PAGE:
As you can see, those words are just copied and pasted onto there. I would propose a split between what would be two separate known varieties of CPE, one Wu Chinese-influenced (Shanghai/Suzhou/Ningbo), and the other Yue Chinese-influenced(Guangzhou/Hong Kong/Macau). I believe that those 'loanwords' aren't from actual Chinese Pidgin English. Because earlier, this article only concerned Yue-influenced CPE, even though its Chinese equivalent article focused more on Wu-influenced CPE, but also mentioned Yue-influenced CPE. --Bloodmerchant (talk) 23:59, 4 July 2009 (UTC)
- Here's the problem: Hong Kong itself absorbed so much English/pseudo-English into their variety of Cantonese that I wouldn't even call it pidgin. I have a book somewhere (probably at school) with some examples, but without an actual speaker of Yangjingbang we're not going to get a good set of actual pidgin. In fact I doubt it would ever be done since after 1949 the transliteration system so dominated any part that couldn't be directly translated, and there are words that came in through a transliteration via the Japanese (like Logic）. I would kill most of that list. —Preceding unsigned comment added by Karajanis (talk • contribs) 07:10, 9 August 2009 (UTC)
In the little box on the right hand side of the article under 'Total Speakers' it says that Chinese Pidgin English is extinct but may have evolved in to Chinglish. However, in the Chinglish article it says there is no connection between Chinese Pidgin English and Chinglish. —Preceding unsigned comment added by 220.127.116.11 (talk) 10:11, 14 September 2009 (UTC)
Relationship with Chinglish
The first paragraph states that Chinglish is the descendant of YJB. That's just not the case, as YJB is a pidgin that both parties can understand, whereas Chinglish is Chinese-influenced non-standard English. Such a point such be stressed. Motion to correct this. —Preceding unsigned comment added by 18.104.22.168 (talk) 23:02, 13 October 2009 (UTC)
- Vocabulary wise, YJB vocab either went out of fashion or merged into Mandarin/Shanghainese to a degree that it's now usually considered a part of the normal vernacular. Grammar wise, YJB was intentionally somewhere in the middle for ease of understanding and Chinglish is usually unintentionally bad. Whether they're actually related I think is something nobody can really say for sure since it seems that the application of English vocabulary onto Chinese or mixed grammar always will end up something similar to YJB/Chinglish, even if they had completely different intentions to begin with. So to say that one is derivative of another is.... subjective, to say the least. Karajanis (talk) 10:06, 16 November 2009 (UTC)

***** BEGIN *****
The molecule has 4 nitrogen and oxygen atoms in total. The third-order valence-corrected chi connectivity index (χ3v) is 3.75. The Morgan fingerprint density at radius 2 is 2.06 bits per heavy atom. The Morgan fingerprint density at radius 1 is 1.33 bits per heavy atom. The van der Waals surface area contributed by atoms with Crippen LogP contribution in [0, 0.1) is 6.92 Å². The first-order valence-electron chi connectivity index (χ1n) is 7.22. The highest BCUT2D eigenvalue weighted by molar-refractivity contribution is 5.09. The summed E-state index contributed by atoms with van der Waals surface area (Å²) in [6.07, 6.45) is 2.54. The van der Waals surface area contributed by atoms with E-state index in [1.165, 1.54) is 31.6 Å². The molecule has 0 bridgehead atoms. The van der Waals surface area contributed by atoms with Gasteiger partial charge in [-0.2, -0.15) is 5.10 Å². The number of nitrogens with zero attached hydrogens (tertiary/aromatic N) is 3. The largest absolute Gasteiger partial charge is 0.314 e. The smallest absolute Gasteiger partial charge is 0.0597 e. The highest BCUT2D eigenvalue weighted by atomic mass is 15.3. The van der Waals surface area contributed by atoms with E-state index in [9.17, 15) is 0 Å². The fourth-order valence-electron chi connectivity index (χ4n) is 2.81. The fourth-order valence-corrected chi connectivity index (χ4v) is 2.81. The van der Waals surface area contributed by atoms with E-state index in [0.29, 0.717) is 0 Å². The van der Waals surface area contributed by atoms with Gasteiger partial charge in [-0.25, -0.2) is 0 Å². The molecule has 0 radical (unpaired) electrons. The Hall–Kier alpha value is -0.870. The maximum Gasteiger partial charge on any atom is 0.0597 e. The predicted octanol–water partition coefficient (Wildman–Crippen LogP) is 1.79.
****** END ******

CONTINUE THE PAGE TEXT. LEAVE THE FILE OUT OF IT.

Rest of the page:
Sure -- plus, "Chinglish" isn't very well defined. Most of the examples people give of Chinglish are just inaccurate or computer-aided translations that nobody bothered to proofread as opposed to, say, utterances by Chinese speakers of English. I keep wanting to see a general article for English in China on Wikipedia -- I've added a few things to the "Chinglish" page along those lines -- because Chinglish, YJB, and some other stuff would all fit under that umbrella. ---Joelh (talk) 20:04, 6 May 2010 (UTC)
Influence on English
This section is pretty vague -- there are no references, and seems to be about English phrases that sound like Chinese phrases (with no proof that they are actually direct influences from Chinese), rather than a relationship between actual documented YJB phrases and today's English. I'm going to add some caveats to that section, but really I think it needs to have sources or be removed. --Joelh (talk) 20:07, 6 May 2010 (UTC)
Indeed, the example given of "where to?" is more akin to Bristolian than Chineese. See http://en.wikipedia.org/wiki/Bristol#Dialect. --TM. —Preceding unsigned comment added by 22.214.171.124 (talk) 10:17, 25 May 2010 (UTC)
- Some of these phrases do appear to be common to many languages. "Lose face" is also used in Italian and French ("perdere la faccia" and "perdre la face", respectively). Also, I found the German "kein Geld, kein Essen" (no money, no food), although in a novel about the American Revolution (an innkeeper wanted to ensure that Hessian troops would not... forget to pay for their meal). And in Dutch they say "geen geld, geen zwitsers" (no money, no Swiss; the meaning is, without money you can't have Swiss mercenaries, i.e. you won't get any outside help if you can't pay for it) Mb 3r7864 (talk) 12:49, 15 February 2011 (UTC)